Monday, February 25, 2013

Cat Swamp and silk: big crime in Byram reveals a mystery

If I were to teach kids anything about history, it's that we should never make assumptions. Take historic markers, for example. Admittedly, they're often pretty dry, and usually they're really predictable. But then there are those like the Hunterdon County sign for the birthplace of Liver Eating Johnson, which are the catnip that keep you checking in the hopes of finding something unexpected.

Case in point: the marker for the Cat Swamp Hijacking and Murder. Blink and you'll miss the sign as you travel south on Route 206 in Byram. It's on the shoulder of the highway, next to a narrow road that leads into the woods. Ivan and I had driven past it a bunch of times without stopping, but this time, I kept an eye out for it when I was traveling north, just so I could slow down and pull over to read it on my return trip. I'm glad I did, too, because it raised a new question that has nothing to do with the crime itself.

Before I get ahead of myself, here's the sign:



A couple of things here: first off, the name Cat Swamp is pretty atmospheric and cool, especially when you consider how hydrophobic cats usually are. Second, it's not often you see a sign announcing a crime. I'd say that given the remoteness of the area and the size of the take, this was probably huge news in Sussex County in 1921.

The sign itself is pretty self-explanatory, but a little extra digging revealed that six masked hijackers came upon the silk truck so quickly that the drivers didn't have a chance to pull out the guns they carried. Apparently silk transport was a dangerous business. While the drivers were merely marched into the woods, tied up, robbed of their money and the truck, unfortunate motorcyclist Albert Koster was killed for simply riding by the scene. He might have been mistaken for a police officer since it seems that at the time, the majority of people who rode motorcycles were law enforcement. However, the state police hadn't yet been organized or trained at the time of the incident. Either way, the hijackers took Koster as a threat. After shooting him, the criminals threw him into the swamp face down, to ensure he would die before being found.

The sign also somewhat minimizes the police work done to bring the killer hijackers to justice. Not only were they captured, but Franklin Police Chief Herbert Irons engaged in a dramatic gunfight with one of them before the criminal's capture. And besides the two who were executed for murder, the four other hijackers were sentenced to life imprisonment, later commuted to twenty to thirty years of hard labor.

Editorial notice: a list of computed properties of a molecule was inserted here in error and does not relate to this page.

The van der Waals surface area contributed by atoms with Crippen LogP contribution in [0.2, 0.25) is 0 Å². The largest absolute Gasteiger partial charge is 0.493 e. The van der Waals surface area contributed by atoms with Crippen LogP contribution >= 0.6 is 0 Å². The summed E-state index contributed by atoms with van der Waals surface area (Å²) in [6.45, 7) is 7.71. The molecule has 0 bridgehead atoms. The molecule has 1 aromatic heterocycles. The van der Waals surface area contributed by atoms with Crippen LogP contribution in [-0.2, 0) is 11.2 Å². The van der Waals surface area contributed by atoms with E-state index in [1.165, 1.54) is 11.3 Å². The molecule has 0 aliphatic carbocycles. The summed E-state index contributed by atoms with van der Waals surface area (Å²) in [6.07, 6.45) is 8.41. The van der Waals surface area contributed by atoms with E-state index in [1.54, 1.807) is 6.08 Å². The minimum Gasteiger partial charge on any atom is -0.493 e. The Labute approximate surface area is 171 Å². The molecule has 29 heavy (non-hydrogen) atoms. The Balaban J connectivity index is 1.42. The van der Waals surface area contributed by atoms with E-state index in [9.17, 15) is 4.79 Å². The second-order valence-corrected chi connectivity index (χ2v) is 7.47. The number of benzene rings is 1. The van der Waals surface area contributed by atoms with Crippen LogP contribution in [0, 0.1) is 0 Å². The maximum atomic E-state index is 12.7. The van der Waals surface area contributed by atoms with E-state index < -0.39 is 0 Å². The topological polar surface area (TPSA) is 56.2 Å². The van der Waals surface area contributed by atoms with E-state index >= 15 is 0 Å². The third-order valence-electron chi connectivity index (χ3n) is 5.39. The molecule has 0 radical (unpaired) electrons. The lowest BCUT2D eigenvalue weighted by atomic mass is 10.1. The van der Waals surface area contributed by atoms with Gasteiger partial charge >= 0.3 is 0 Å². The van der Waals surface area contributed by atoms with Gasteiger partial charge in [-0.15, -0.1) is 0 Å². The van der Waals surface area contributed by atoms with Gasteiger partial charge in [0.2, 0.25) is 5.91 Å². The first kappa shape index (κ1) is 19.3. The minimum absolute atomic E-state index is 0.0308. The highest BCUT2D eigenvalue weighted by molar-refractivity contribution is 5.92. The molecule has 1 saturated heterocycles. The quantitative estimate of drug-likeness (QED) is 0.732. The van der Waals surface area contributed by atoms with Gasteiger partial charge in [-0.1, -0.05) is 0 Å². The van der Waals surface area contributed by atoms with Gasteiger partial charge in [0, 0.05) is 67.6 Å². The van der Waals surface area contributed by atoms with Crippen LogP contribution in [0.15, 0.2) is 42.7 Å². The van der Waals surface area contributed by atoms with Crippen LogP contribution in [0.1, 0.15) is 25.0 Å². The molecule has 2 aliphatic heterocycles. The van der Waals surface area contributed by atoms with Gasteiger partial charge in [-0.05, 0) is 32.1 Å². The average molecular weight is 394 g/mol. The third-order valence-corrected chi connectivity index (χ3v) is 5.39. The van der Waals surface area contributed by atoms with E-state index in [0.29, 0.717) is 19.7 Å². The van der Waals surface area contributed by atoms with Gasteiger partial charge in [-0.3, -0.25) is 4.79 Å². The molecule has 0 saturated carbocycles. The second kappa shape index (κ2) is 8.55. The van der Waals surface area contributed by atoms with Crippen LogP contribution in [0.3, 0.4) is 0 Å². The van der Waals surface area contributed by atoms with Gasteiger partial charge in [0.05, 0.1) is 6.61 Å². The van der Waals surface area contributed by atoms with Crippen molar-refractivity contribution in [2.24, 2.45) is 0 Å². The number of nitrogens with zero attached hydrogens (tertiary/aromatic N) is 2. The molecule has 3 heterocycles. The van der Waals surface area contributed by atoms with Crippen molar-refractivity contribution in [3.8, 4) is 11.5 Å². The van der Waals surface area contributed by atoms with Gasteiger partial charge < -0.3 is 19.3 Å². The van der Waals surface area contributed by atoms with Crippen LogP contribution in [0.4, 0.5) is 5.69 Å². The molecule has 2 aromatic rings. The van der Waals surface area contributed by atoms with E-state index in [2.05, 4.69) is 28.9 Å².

All in all, the story would make a good movie plot, but I was left wondering about the origin of the hijacked vehicle and its owner, Sussex Print Silk. Why was it so far from Paterson, the much better known Silk City?

It seems that Sussex Print Silk had its roots in Paterson, having been started by English immigrant Thomas Bentley. He and his parents settled in the city on their arrival to the United States, and by the time young Bentley was 25, he'd gotten sufficient training to go into business for himself. His eponymously named company grew over the years and changed names as he took on different partners.

For reasons that aren't clear, Bentley moved the company to the newly built Sterling Silk Mill in Newton in 1895. His manufacturing had previously been housed in a Paterson mill destroyed by fire in 1891, but the loss still doesn't explain why he'd rebuild a sizable distance away from a large city and skilled workforce. The Sussex County seat was already home to manufacturers of shoes, forks and boxes, but unlike Paterson, there was no reliable source of hydropower for cheap energy. Instead, coal was brought in by railroad to power steam engines.

Perhaps Bentley moved his operations to avoid the perpetual labor unrest in Paterson, but he brought several of his skilled employees up to Newton to train workers at the newly built mill. And as it turned out, the 45 miles between Paterson and Newton weren't enough to render Bentley immune from labor action: weavers at the Sterling Mill went on strike for close to a month in early 1900.

Bentley himself moved to a newly-built mansion at 93 Main Street in Newton in 1899 and was actively involved in the community. By 1923, however, he was living in New York to be closer to business interests, and at retirement he moved back to Paterson, living there until his death in 1932.

As for the silk mill, it continued under various owners until about 1950, with periodic work stoppages caused by labor unrest. The building itself was demolished in 1993. The only overt sign of Bentley still in Newton appears to be his mansion, which has been converted to offices after having served as an Elks Lodge.

So... we're left with yet another mystery: what made Newton so attractive to Bentley that he moved his silk business there? Or perhaps the question is what made Paterson so unattractive to him? The answer could be somewhere in another Hidden New Jersey adventure... or perhaps you might know?

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